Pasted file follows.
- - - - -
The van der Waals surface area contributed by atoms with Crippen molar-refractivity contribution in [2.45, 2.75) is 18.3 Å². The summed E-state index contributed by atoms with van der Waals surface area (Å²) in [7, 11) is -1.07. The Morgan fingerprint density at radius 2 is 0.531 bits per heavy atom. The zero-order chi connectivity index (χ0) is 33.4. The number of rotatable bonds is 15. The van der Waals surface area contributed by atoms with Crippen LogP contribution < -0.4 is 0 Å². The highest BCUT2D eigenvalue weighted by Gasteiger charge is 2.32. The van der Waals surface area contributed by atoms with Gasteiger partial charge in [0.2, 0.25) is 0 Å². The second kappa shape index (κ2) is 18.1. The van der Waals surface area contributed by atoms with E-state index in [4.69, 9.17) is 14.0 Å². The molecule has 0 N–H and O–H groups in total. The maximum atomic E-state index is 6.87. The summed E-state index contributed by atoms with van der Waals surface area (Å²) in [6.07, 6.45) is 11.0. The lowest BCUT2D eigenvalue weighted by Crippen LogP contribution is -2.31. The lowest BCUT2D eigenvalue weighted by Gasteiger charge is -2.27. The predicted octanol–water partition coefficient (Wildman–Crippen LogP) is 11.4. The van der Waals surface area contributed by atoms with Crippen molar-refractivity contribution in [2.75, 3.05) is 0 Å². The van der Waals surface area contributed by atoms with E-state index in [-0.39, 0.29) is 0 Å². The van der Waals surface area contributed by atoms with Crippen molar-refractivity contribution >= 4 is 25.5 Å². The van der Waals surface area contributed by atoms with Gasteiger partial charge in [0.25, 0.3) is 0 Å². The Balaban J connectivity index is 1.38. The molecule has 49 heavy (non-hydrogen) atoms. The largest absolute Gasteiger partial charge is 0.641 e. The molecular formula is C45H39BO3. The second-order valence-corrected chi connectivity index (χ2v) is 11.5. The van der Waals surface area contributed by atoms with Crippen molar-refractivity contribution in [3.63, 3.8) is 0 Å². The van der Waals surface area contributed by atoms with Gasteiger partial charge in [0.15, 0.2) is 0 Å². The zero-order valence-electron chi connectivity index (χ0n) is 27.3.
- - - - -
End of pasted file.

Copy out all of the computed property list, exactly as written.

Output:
The van der Waals surface area contributed by atoms with Crippen molar-refractivity contribution in [2.45, 2.75) is 18.3 Å². The summed E-state index contributed by atoms with van der Waals surface area (Å²) in [7, 11) is -1.07. The Morgan fingerprint density at radius 2 is 0.531 bits per heavy atom. The zero-order chi connectivity index (χ0) is 33.4. The number of rotatable bonds is 15. The van der Waals surface area contributed by atoms with Crippen LogP contribution < -0.4 is 0 Å². The highest BCUT2D eigenvalue weighted by Gasteiger charge is 2.32. The van der Waals surface area contributed by atoms with Gasteiger partial charge in [0.2, 0.25) is 0 Å². The second kappa shape index (κ2) is 18.1. The van der Waals surface area contributed by atoms with E-state index in [4.69, 9.17) is 14.0 Å². The molecule has 0 N–H and O–H groups in total. The maximum atomic E-state index is 6.87. The summed E-state index contributed by atoms with van der Waals surface area (Å²) in [6.07, 6.45) is 11.0. The lowest BCUT2D eigenvalue weighted by Crippen LogP contribution is -2.31. The lowest BCUT2D eigenvalue weighted by Gasteiger charge is -2.27. The predicted octanol–water partition coefficient (Wildman–Crippen LogP) is 11.4. The van der Waals surface area contributed by atoms with Crippen molar-refractivity contribution in [2.75, 3.05) is 0 Å². The van der Waals surface area contributed by atoms with E-state index in [-0.39, 0.29) is 0 Å². The van der Waals surface area contributed by atoms with Crippen molar-refractivity contribution >= 4 is 25.5 Å². The van der Waals surface area contributed by atoms with Gasteiger partial charge in [0.25, 0.3) is 0 Å². The Balaban J connectivity index is 1.38. The molecule has 49 heavy (non-hydrogen) atoms. The largest absolute Gasteiger partial charge is 0.641 e. The molecular formula is C45H39BO3. The second-order valence-corrected chi connectivity index (χ2v) is 11.5. The van der Waals surface area contributed by atoms with Crippen molar-refractivity contribution in [3.63, 3.8) is 0 Å². The van der Waals surface area contributed by atoms with Gasteiger partial charge in [0.15, 0.2) is 0 Å². The zero-order valence-electron chi connectivity index (χ0n) is 27.3.